While the main restaurant is fairly high end (with prices to match), the umbrella covered terrace offers great views across the lake and a cheaper menu that includes grilled chicken, salads and pasta dishes. There’s also a top-notch wine shop, private beach and children’s playground to explore.

Fischerhuttenstr. 136, 14163 Berlin, U: Krumme Lanke, Open daily from 9am


In many ways, Golgatha is about as far as you can get from a traditional Bavarian beer garden. Nestled in Kreuzberg’s popular Viktoriapark, it draws in a broad mix of families and local hipsters, who come to not just sip frothy ales, but sip long drinks in beach chairs, sing karaoke, and make use of the free wifi. Busy as you’d expect it to be on warm days, it  really gets going around 7pm when the crowds flock to the ground level garden as well as the adjacent rooftop terrace, a popular spot for watching the nearby football matches until the dance floor heats up and the late-night festivities begin.

Viktoriapark, 10965 Berlin, T: 030 7852453, U: Yorckstrasse, Open daily from 10am


Image by Paul Sullivan
Image by Paul Sullivan

Berlin’s oldest, and arguably most popular beer garden, opened in 1837, and has seen its Prenzlauerberg neighbourhood undergo various transformations and resurgence before and after the reunification of the city. Incredible to think that almost two hundred years later (you can read its history here) it’s still a staple of this now trendy district, still welcoming one and all into its vast back yard, where simple, picnic-style seating (for up to 600), amply shaded by chestnut trees. Though the menu in the main restaurant is a combination of home-made Berliner cuisine and seasonal specialities, most visitors to the garden seek sustenance in the surrounding kiosks, which serve hearty snacks like sausages and pasta salad. Prater also occasionally hosts events like open air theater.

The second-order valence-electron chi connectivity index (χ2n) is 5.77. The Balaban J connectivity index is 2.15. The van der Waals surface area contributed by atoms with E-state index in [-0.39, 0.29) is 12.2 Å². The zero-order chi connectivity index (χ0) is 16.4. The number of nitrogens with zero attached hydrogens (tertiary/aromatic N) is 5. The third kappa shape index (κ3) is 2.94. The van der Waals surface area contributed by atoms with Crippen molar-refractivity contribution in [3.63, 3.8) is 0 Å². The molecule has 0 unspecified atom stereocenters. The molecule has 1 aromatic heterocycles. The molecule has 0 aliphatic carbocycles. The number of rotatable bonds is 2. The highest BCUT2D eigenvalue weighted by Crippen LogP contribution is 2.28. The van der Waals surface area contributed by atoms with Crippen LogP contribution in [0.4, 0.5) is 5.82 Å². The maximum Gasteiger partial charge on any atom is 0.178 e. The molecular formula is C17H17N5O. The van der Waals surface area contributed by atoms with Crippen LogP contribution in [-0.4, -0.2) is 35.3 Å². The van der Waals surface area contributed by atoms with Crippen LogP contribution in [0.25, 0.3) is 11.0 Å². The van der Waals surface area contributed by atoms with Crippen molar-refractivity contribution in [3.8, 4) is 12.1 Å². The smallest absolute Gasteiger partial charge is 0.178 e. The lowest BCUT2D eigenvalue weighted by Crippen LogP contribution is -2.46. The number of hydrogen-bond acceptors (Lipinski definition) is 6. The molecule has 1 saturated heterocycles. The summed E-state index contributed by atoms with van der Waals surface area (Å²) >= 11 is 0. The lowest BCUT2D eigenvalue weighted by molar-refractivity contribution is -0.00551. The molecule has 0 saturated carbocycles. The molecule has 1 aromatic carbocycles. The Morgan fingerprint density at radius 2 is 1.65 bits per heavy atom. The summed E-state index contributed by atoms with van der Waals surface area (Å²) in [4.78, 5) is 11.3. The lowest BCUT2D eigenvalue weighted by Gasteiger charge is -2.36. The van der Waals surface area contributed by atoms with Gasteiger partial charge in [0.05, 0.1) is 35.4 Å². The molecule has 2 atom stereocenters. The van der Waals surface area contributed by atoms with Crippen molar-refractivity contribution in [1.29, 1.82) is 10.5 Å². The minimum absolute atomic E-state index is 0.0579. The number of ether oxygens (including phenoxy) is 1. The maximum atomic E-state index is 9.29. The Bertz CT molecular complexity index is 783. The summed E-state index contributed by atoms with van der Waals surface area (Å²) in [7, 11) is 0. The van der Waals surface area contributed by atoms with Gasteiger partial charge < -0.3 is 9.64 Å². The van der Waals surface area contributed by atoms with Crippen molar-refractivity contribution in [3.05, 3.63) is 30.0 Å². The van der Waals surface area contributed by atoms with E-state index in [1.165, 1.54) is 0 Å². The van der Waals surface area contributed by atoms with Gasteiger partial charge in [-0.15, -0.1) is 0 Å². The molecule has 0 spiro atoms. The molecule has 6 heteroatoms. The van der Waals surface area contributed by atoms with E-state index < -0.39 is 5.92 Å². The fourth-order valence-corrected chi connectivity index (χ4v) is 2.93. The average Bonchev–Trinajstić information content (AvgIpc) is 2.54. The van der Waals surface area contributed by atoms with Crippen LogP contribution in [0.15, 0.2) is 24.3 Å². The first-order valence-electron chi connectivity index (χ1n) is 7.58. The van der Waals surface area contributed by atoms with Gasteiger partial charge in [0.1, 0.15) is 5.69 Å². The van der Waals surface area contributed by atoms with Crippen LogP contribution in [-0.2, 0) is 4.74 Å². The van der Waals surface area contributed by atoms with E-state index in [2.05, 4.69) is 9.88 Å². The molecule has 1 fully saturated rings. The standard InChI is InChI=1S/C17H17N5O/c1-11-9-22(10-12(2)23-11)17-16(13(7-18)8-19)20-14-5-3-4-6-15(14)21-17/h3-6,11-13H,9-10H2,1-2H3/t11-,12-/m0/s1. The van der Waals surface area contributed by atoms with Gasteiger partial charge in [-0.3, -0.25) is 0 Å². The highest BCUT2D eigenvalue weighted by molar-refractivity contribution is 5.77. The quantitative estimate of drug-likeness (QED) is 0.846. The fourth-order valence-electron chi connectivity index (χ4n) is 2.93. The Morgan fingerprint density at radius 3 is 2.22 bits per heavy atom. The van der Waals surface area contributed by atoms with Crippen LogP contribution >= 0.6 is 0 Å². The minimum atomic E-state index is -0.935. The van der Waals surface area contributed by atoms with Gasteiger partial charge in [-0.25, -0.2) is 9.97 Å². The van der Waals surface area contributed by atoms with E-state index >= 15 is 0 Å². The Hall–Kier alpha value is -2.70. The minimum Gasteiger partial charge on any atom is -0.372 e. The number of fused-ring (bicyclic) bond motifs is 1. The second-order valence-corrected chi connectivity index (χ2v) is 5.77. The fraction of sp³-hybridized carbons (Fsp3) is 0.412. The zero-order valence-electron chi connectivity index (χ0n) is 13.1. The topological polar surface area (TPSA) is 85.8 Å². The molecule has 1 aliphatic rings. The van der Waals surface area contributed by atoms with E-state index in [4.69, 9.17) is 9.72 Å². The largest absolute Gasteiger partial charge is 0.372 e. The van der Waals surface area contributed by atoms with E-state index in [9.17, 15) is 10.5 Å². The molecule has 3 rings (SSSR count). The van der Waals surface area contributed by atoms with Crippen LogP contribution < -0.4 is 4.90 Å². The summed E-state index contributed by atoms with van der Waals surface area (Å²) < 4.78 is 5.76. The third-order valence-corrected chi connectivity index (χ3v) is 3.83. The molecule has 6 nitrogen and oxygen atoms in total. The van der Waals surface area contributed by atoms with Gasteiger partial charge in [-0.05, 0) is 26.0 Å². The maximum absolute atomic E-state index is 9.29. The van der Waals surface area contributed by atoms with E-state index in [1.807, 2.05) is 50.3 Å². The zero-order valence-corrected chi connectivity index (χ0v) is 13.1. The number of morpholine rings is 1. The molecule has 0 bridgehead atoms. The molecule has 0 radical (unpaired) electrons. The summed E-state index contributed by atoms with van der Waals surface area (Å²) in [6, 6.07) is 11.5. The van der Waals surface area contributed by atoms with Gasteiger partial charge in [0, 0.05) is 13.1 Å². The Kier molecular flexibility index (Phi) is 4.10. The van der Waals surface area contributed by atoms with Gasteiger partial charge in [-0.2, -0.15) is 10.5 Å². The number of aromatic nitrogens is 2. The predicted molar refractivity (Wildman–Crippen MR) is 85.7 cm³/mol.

Kastanienallee 7 – 9,  10435 Berlin, U: Eberswalder Strasse, Open daily from 12 noon, April-September

Restaurant Grunewaldturm

Anyone who has walked or cycled through the Grunewald will have no doubt let their mind wander to thoughts of a refreshing beer. Restaurant Grunewaldturm is that well-earned respite. This large but smart beer garden sits underneath the unique red-brick Grunewaldturm and has pretty vistas that stretch out right across the sparkling Havel. The restaurant’s menu is classic Deutscheküche like Wiener Schitzels and Rabbit Roulades and an obligatory wooden shack outside serves beers, coffees and cakes.

Havelchaussee 61, 14193 Berlin;T: 030 41720001;  Open daily from 10am


Image by Paul Sullivan
Image by Paul Sullivan

Named after the nearby sluice for passing boats, the historic Schleusenkrug started life as a small kiosk along the river. Nestled on the edge of the Tiergarten park under a canopy of trees, it has the train tracks (it’s a short walk from zoo) and a lower terrace that overlooks a small branch of the Spree on the other. A summertime institution for locals and tourists alike, the garden has a traditional but relaxed vibe even when it’s busy (which it usually is, especially at weekends). There’s barbecues in summer and a snack stall selling pretzels and more, though hungry diners can also check out the 50s-style interior, which serves up classics like Wiener schnitzel, steaks and quiches.

Müller-Breslau-Str., 10623 Berlin, T: 030 3139909, U: Tiergarten, Open daily from 10am